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Şeyda Kurt
Radikale Zärtlichkeit – Warum Liebe politisch ist

The starting point for writing her book “Radical Tenderness – Why Love is Political” was a discomfort with common images of love that are shaped by power relations, which empty the word of any real content. This critical view of love evoked Şeyda Kurt’s preference for the term tenderness: implying ways of behaving that couldn’t be further from any form of violence.

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Priya Basil
In the we and now: Becoming a feminist

Basil talks about her own politicization and analyses feminist dilemmas in the context of #MeToo and her co-creation of an issue of a leading fashion magazine with numerous other women who form a feminist circle of allies and actually have nothing to do with the fashion world.

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Mohamed Amjahid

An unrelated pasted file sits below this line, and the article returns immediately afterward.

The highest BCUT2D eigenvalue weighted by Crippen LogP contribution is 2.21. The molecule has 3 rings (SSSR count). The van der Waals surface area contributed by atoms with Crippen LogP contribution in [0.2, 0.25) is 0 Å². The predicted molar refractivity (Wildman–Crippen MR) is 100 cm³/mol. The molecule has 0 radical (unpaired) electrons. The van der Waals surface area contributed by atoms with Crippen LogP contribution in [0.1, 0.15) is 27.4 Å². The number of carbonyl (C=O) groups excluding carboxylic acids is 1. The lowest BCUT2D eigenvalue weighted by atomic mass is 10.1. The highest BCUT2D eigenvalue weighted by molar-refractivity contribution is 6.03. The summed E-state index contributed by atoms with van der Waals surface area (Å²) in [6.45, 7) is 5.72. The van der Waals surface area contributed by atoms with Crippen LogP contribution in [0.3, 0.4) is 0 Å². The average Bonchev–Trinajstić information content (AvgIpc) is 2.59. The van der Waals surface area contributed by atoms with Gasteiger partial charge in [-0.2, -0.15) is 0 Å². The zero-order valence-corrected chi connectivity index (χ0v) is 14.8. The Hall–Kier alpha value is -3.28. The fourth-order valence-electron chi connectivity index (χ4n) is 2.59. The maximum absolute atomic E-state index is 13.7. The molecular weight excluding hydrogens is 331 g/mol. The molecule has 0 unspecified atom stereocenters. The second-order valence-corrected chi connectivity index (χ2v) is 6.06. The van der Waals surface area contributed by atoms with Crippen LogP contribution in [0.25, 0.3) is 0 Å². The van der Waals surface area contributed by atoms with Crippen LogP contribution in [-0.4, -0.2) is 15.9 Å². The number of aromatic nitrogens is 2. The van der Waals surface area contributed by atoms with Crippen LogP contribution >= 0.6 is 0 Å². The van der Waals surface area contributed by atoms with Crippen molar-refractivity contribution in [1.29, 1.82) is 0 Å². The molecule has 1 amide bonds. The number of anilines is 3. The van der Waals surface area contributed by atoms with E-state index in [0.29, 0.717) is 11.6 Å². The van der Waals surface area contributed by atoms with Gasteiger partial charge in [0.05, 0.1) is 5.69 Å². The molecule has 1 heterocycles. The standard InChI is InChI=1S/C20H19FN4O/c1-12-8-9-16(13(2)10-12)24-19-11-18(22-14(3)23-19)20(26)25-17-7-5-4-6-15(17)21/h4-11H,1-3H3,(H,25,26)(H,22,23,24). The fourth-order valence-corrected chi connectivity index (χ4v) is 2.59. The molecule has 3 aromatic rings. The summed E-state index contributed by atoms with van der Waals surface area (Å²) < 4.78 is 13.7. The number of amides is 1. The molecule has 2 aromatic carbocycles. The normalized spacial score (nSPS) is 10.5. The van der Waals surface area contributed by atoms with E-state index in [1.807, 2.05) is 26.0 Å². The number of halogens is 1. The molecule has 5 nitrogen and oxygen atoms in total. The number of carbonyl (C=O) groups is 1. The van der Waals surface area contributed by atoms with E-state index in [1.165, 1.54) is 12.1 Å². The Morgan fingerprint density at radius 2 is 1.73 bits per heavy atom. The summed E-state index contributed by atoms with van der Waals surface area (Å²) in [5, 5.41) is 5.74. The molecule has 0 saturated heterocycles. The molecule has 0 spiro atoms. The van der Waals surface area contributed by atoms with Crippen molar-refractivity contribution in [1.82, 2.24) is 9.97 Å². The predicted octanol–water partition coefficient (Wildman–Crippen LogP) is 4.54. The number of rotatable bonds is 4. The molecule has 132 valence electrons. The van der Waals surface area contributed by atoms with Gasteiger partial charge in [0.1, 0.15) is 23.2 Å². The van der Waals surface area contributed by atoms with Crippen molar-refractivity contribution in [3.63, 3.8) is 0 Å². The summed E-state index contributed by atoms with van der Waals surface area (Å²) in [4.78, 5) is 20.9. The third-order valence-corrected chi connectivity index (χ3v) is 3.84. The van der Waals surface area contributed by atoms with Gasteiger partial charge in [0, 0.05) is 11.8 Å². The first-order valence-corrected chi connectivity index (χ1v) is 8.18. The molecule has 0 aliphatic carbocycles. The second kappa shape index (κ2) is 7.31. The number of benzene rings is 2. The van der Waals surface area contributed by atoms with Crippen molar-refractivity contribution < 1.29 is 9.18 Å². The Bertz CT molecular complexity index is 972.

Der weisse Fleck

If you’ve read an introduction to antiracist thinking already, Amjahid’s new book provides further insights and possible options for action in order to critically deal with one’s own position – especially as a white person.

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Alicia Garza
The Purpose of Power: How we come together when we fall apart

Alicia Garza is co-founder of #BlackLivesMatter and of the Black Lives Matter Global Network. In her book, The Purpose of Power, she critically reviews the movement’s genesis. Garza’s main message to her readers is that a hashtag doesn’t usually start a movement. Behind movements stand people, and sometimes years or decades of dedication to a political cause, as she describes in detail in nearly 400 pages. But a hashtag can give it greater, even global, visibility.

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Bruce Pascoe
Dark Emu

When I started reading Bruce Pascoe’s account of “Aboriginal Australia and the birth of agriculture”, as Dark Emu is billed on the cover, I must confess I didn’t expect it to be page-turner. But it is.

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